According to the following reference, a few tons of infalling space dust cause the Martian clouds: https://www.sciencedaily.com/releases/2019/06/190617125120.htm. These clouds can boost local surface temperatures by up to 20 Kelvin. Could we boost this effect by mass driving crushed dust from Phobos into the Mars atmosphere? 10 tons a day would already be a factor of 4 increase.

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    – Cyn
    Commented Jul 18, 2019 at 15:13

1 Answer 1


Meteorology is a nasty science: there are a lot of interactions, feed-back and feed-forward, making hard to evaluate the effect of a single element.

What you read in that article comes from the dust acting as condensation nuclei and leading to cloud formation.

However, more dust in the high atmosphere means also more solar light reflected back into space (Krakatoa and Pinatubo eruptions, nuclear winter, all those are due to this). This makes me think that the increase of temperature due to the higher cloud coverage could be easily canceled by the lowered solar irradiation resulting from the dust in high atmosphere.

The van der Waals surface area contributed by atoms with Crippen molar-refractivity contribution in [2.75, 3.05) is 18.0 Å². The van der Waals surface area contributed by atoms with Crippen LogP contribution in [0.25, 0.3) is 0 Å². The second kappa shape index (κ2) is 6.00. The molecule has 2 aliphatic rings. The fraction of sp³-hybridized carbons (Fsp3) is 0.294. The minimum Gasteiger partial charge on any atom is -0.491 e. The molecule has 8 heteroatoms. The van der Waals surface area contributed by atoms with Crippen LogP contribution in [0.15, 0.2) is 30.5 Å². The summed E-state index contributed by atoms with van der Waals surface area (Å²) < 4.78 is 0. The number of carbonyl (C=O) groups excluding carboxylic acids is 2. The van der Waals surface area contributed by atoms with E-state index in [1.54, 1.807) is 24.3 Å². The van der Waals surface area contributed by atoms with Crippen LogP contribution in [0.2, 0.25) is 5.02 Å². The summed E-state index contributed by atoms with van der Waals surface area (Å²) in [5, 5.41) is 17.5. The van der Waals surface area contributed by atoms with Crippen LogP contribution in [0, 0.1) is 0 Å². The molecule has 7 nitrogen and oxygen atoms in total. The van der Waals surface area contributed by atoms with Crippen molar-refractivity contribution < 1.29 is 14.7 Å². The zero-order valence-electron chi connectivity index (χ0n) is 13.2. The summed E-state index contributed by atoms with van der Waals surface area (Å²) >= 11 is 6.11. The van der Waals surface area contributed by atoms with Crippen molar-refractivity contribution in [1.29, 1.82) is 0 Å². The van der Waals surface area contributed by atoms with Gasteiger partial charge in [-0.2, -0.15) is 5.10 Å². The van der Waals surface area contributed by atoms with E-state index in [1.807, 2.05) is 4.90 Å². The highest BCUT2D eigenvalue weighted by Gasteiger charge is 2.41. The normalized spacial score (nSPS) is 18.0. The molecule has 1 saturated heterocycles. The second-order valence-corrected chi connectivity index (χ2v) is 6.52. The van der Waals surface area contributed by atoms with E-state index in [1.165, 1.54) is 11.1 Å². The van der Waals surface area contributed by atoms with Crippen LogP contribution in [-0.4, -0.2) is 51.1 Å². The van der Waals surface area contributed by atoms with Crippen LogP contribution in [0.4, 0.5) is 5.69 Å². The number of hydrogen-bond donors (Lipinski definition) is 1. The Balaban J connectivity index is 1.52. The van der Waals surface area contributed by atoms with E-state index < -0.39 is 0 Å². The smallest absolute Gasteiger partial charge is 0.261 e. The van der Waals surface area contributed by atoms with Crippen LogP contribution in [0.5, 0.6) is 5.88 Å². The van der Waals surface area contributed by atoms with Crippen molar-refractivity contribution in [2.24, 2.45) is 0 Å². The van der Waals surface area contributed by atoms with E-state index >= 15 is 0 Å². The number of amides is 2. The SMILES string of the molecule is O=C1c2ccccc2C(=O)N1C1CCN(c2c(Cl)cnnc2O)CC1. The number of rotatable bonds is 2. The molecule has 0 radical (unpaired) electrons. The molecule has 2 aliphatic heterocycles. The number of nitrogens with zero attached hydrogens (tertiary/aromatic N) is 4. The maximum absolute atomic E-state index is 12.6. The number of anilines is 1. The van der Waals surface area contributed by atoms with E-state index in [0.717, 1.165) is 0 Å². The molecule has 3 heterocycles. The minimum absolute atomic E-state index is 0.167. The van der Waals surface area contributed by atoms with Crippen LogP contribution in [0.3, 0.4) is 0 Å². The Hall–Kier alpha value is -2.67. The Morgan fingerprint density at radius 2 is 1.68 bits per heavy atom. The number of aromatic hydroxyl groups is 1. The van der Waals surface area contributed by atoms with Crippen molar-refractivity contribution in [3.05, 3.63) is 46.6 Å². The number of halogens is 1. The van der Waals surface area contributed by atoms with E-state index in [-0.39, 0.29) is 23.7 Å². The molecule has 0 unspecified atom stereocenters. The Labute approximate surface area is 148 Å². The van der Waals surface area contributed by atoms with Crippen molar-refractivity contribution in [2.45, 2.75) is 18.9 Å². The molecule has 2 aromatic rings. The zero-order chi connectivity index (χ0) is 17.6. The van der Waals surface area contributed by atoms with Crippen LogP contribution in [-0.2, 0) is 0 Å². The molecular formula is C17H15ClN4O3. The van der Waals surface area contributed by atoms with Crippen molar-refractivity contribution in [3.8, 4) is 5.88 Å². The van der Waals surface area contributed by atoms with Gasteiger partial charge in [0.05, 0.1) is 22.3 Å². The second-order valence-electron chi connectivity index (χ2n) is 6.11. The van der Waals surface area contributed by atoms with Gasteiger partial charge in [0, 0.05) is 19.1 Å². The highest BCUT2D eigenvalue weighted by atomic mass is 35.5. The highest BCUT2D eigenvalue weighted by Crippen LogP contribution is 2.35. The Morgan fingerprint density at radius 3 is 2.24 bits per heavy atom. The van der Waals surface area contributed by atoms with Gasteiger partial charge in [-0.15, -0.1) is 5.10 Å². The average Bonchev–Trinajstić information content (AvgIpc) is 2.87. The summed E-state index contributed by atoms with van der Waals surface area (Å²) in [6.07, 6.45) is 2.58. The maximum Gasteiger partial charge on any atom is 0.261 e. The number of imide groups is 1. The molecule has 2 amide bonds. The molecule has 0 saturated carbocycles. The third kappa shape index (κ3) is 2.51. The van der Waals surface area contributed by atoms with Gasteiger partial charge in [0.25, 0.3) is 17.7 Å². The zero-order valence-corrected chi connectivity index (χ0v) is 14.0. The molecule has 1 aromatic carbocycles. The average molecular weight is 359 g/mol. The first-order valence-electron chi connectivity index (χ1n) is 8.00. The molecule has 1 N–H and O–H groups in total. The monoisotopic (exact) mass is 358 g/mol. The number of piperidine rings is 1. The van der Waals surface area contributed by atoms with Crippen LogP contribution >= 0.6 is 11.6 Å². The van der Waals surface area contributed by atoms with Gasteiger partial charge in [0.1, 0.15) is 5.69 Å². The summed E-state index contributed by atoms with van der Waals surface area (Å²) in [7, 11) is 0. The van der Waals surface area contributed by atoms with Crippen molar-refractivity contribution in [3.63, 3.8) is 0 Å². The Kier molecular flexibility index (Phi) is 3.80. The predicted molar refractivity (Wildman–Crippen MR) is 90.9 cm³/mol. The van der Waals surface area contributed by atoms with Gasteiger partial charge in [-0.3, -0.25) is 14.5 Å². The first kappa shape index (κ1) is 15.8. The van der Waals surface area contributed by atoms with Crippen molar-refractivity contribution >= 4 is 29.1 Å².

Even if this was not the case, by just increasing the temperature you won't terraform Mars. You also need to have more water and more gases in the atmosphere, and a magnetic field to shield solar wind. By just increasing the temperature you just increase the net loss of gases from Mars, due to the increased fraction of them reaching escape velocity.

  • $\begingroup$ All Mars terraforming strategies I know of first increase Mars temperature. That liberates the frozen CO2 deposits and leads to a positive feedback warming cycle as well as thickening the atmosphere. Regarding water, Mars has plenty, enough to cover one third of the planet in 100m of water. Atmospheric erosion is an issue - over geologic timescales. Needing to build an artificial magnetic field in the next 100,000 years doesn't sound like a big problem. $\endgroup$
    – Ags1
    Commented Jul 18, 2019 at 16:00

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